John 13:31-35

As Jesus nears the end of his earthly ministry he gathers the disciples to make sure they know the truths that matter most. He returns to the importance of loving others.

Jesus repeatedly teaches and demonstrates how important others are. No doubt the disciples who hear Jesus answer the lawyer (“love your neighbor”) recall Jesus telling the crowds that we are to love our enemies as well (Mt 5:43-48). Now he states that loving each other is a benchmark to being his follower, an even harder ideal to follow.

I was recently introduced to the book Befriend by Scott Sauls. Its bite-sized chapters provide quite a bit to chew on. Consider that when we say we want to be friendly and welcoming to others, we may not have thought that through. Are we really able to love all people? After all, when we put out the welcome mat, those who respond may look, act, or smell differently than we expect. 

What does it mean for the church when those who respond to an invitation are different than we are? Are we less enthusiastic about newcomers when they are a different ethnicity, or an immigrant, or a sexual minority? Do we still welcome people when we learn they are dysfunctional, controlling, filled with shame, or crippled by grief?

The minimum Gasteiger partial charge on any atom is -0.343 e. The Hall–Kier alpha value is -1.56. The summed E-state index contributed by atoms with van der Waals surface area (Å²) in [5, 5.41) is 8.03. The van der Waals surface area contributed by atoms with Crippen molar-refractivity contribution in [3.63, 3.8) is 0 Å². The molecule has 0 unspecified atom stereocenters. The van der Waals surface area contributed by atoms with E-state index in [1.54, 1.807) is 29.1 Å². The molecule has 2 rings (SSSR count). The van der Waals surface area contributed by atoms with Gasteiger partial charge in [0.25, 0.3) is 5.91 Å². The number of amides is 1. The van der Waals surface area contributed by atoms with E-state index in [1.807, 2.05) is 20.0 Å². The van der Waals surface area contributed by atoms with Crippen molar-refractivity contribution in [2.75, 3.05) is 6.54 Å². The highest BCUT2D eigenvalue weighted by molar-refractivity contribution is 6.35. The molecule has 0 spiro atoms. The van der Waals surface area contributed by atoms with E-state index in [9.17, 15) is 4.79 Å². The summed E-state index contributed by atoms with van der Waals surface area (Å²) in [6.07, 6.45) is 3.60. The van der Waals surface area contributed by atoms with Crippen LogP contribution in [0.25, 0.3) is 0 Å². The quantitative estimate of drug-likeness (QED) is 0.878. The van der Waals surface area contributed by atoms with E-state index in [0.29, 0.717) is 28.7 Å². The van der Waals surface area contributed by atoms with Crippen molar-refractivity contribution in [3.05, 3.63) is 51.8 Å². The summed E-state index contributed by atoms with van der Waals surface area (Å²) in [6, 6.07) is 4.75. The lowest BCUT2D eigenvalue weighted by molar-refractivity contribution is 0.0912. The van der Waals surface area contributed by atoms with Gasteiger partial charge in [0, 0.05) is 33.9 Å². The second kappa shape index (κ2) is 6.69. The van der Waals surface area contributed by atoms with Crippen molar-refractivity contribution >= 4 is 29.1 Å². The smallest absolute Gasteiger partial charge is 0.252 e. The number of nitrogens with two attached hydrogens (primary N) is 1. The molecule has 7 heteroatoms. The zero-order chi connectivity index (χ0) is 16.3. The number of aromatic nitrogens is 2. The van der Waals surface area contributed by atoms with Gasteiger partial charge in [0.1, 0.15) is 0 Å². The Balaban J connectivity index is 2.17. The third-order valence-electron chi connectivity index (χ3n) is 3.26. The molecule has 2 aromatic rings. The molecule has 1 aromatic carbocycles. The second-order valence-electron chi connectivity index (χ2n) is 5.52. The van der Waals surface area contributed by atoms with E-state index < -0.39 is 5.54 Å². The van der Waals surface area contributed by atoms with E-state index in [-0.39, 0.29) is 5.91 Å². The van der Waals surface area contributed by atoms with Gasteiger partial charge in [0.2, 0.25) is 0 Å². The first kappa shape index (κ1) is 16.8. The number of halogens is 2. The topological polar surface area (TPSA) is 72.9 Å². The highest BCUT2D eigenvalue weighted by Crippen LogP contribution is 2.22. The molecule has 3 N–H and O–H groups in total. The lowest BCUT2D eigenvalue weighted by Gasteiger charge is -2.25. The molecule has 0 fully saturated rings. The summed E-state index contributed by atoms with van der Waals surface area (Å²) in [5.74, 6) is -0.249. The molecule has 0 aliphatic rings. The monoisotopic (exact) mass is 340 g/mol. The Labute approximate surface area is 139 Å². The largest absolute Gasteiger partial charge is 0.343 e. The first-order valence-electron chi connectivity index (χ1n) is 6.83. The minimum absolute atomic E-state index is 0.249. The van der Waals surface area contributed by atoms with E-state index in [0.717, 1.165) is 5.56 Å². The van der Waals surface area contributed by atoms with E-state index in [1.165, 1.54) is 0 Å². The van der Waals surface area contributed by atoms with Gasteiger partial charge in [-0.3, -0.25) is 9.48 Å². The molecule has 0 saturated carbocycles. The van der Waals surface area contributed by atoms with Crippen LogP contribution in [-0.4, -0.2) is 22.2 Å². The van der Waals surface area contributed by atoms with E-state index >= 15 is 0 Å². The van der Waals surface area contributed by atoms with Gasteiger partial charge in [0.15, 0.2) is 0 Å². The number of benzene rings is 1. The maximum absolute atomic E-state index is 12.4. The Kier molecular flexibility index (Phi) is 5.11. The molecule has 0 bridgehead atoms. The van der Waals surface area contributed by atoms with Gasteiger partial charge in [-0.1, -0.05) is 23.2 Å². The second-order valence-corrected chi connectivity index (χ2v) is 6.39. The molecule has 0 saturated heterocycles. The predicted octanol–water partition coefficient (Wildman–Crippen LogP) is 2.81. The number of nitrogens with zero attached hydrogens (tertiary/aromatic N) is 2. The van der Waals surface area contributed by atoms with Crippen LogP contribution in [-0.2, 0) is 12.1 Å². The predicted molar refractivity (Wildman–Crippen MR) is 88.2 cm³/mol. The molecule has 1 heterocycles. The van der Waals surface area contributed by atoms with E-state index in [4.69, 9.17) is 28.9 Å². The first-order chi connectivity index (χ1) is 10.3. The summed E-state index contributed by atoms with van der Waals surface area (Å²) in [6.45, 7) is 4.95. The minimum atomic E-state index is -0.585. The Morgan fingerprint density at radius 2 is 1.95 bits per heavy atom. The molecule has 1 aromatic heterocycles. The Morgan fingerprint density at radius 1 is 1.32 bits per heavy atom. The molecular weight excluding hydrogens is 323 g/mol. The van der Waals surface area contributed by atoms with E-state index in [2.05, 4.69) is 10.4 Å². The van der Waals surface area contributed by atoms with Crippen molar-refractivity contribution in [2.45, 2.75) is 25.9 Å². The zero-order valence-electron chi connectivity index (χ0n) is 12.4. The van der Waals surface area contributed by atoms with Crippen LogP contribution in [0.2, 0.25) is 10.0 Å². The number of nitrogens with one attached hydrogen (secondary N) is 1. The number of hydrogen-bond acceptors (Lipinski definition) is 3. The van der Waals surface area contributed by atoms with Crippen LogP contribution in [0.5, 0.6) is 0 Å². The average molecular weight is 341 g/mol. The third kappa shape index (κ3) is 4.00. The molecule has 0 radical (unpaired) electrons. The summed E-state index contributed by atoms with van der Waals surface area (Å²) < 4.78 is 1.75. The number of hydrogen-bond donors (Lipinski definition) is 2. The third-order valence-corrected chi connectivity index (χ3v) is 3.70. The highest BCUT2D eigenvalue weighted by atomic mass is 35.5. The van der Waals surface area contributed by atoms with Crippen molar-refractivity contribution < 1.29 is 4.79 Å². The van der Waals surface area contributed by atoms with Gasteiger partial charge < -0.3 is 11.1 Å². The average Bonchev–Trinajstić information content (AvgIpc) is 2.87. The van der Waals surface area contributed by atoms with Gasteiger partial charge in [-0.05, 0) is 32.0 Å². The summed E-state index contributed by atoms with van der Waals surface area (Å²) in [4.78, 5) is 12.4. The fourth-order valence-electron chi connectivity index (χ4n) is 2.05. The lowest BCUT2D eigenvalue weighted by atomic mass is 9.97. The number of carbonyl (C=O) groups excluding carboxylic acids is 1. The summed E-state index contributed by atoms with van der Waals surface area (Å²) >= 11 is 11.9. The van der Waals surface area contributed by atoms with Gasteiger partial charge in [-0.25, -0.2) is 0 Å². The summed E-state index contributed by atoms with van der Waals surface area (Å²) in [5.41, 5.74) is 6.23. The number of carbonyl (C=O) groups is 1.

A few years ago, our church engaged in a self-study. As we considered the ramifications of what loving our city might look like, our consultant shared his own story. Reading how Jesus wept over Jerusalem in Luke 19, he drove to a spot overlooking his city and sought to feel that same degree of love.

His story moved me as I considered the places I had lived. Could my heart break for my country? My city? My neighbor? 


Who are the people your church would have the most trouble accepting? What about you?


God, make our hearts more tender for our city. Please give us a burden for the needs of those who live here, including our own need for you. Amen.

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